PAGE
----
The judge also ruled on other discovery issues, directing that certain documents from expert witnesses in support of the settlement be provided to the objectors by July 30.
After the lawyers submit "proposed findings of fact and conclusions of law" to the court by the end of August, Swope will rule on the issue of whether the settlement is fair and adequate.
Under the tentative agreement, chemical giant Monsanto will provide class members up to $93 million. The company has agreed to a 30-year medical monitoring program with a primary fund of $21 million for testing, and up to $63 million in additional funding, if necessary. It also has agreed to spend $9 million cleaning 4,500 homes.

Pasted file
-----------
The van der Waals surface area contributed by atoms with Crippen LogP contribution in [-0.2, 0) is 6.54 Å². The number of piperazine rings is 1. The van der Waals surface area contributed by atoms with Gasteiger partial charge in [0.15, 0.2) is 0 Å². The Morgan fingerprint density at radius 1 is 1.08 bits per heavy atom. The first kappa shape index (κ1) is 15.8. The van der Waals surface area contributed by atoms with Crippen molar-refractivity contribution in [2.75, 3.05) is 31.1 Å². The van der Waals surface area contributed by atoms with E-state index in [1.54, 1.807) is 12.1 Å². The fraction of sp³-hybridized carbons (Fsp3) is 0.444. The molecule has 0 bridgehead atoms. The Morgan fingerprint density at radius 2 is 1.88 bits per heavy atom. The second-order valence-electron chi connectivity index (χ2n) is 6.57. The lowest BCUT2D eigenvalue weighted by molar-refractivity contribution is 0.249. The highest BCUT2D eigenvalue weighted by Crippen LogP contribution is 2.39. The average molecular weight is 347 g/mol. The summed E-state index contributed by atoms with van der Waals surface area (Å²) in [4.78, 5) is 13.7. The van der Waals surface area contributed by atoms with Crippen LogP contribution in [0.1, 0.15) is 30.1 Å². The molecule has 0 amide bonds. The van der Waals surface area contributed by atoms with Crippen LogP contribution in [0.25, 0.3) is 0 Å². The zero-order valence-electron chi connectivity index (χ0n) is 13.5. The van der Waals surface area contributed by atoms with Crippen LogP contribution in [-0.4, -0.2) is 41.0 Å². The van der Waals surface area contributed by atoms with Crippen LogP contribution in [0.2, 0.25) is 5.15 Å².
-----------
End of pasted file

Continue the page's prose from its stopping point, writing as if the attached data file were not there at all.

The settlement also would allow residents to retain their right to file personal-injury lawsuits against Monsanto if medical tests turn up illnesses potentially related to dioxin exposure.
Word of the settlement emerged on the eve of an expected six-month trial in a case in which Nitro-area residents sought medical monitoring for dioxin-related illnesses and a cleanup of what they argue is a contaminated community.
In their lawsuit filed in 2004, Nitro residents said Monsanto unsafely burned dioxin wastes and spread contaminated soot and dust across the city, polluting homes with unsafe levels of the chemical.
For more than 50 years, the Monsanto plant in Nitro churned out herbicides, rubber products and other chemicals. The plant's production of the defoliant Agent Orange created dioxin as a toxic chemical byproduct.
Reach Kate White at kate.wh...@wvgazette.com or 304-348-1723.